From “N-Word” to Mr. Mayor

From “N-Word” to Mr. Mayor: Experiencing the American Dream Otis S. Johnson   On L2L: September 8, 2017 (click to listen to the episode)   About the Book The biographical book From “N-Word” to Mr. Mayor: Experiencing the American Dream is Dr. Otis S. Johnson’s firsthand account of his compelling journey experiencing the American Dream during Jim Crow to the 21st century. Dr. Johnson was born in Savannah, Georgia, in 1942. It was his intent to use his life’s journey as an example of how people, especially of his generation, had to struggle with being called the “N word” all of their lives, no matter how much they achieved in society. While he decided to be politically correct with the title—a title that, like the author, is complex and multilayered—the contents in the book reflect his life as a black person living in the United States of America. The book documents his journey through the Jim Crow era, the civil rights movement, affirmative action, becoming mayor of Savannah, and experiencing the positives and negatives of being black during President Barack Obama’s terms in office. About the Author Many know Otis Samuel Johnson, Ph.D., as the sixty-fourth mayor of Savannah. After serving…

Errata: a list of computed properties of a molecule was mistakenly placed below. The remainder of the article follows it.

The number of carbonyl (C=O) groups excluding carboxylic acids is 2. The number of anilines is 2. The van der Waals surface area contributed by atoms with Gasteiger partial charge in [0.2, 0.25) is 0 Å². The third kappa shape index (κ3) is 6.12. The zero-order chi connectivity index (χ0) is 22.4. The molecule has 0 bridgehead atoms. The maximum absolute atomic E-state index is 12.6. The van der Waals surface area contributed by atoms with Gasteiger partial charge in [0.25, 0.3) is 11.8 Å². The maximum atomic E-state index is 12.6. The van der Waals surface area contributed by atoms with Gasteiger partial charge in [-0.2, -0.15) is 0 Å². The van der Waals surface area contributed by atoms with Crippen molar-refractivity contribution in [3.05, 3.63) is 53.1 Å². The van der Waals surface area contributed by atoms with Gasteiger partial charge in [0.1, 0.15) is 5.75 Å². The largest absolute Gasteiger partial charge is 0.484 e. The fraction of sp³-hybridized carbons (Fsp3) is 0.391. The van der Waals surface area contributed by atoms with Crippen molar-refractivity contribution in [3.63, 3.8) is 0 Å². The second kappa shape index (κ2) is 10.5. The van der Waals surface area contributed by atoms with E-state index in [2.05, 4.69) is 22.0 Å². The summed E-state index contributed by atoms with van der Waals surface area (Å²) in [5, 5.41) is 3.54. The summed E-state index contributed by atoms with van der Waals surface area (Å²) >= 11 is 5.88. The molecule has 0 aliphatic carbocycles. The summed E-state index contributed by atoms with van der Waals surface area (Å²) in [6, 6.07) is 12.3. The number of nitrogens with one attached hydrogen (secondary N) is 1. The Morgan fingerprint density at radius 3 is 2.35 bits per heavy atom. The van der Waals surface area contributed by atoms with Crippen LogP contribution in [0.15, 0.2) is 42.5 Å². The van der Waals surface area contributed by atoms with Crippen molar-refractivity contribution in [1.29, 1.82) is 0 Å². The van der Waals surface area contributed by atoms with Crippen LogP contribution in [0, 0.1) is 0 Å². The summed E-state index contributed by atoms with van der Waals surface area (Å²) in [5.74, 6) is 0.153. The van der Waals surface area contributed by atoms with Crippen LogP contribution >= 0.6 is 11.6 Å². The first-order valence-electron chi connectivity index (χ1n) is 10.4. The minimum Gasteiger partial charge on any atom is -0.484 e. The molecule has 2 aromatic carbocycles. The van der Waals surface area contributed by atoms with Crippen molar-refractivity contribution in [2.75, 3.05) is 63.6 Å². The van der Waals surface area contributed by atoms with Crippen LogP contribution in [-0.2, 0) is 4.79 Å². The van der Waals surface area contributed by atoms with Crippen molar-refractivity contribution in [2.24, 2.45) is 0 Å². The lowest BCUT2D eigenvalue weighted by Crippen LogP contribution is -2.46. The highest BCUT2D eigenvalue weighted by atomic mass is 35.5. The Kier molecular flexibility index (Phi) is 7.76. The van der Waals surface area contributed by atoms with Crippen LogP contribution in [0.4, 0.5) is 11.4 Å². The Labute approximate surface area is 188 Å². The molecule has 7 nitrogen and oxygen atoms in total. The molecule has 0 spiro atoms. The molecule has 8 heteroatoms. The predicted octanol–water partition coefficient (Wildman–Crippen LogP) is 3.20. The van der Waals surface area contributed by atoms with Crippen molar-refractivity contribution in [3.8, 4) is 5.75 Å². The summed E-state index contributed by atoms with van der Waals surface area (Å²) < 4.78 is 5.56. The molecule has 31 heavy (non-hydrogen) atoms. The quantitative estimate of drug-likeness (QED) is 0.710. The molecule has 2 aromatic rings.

Show Me a Kindness
Fiction , Health , History , Interviews , Savannah , Utrinque Paratus / September 1, 2017

Show Me a Kindness Nancy Brandon   On L2L: September 1, 2017 (click to listen to the episode)   About the Book Show Me a Kindness is set during the Great Depression. While the book’s protagonist, Marthanne Hendrix, is originally from Savannah, Marthanne discovers that she has moved to rural Vidalia, with no memory of how she got there. Inexplicably, she can’t remember certain days, she finds unrecognizable clothes hanging in her closet, and some of her neighbors seem to call her Oma. Marthanne quickly realizes that she is haunted by memories of another life—and another self. With gossip running rampant in Vidalia, Marthanne and Oma confront their greatest fear: commitment to an asylum in Milledgeville. Only one new friend knows their secret—a domestic worker named Comfort, who herself is dealing with the stigma of being African American in the Jim Crow South. About the Author Nancy Brandon was perhaps destined to be a writer. Although she was born in Atlanta, after only a few days, she and her parents moved south to Hawkinsville, where her mother edited and wrote columns for the Hawkinsville Dispatch and News. Nancy worked as a paper girl to support her fledgling writing career, and…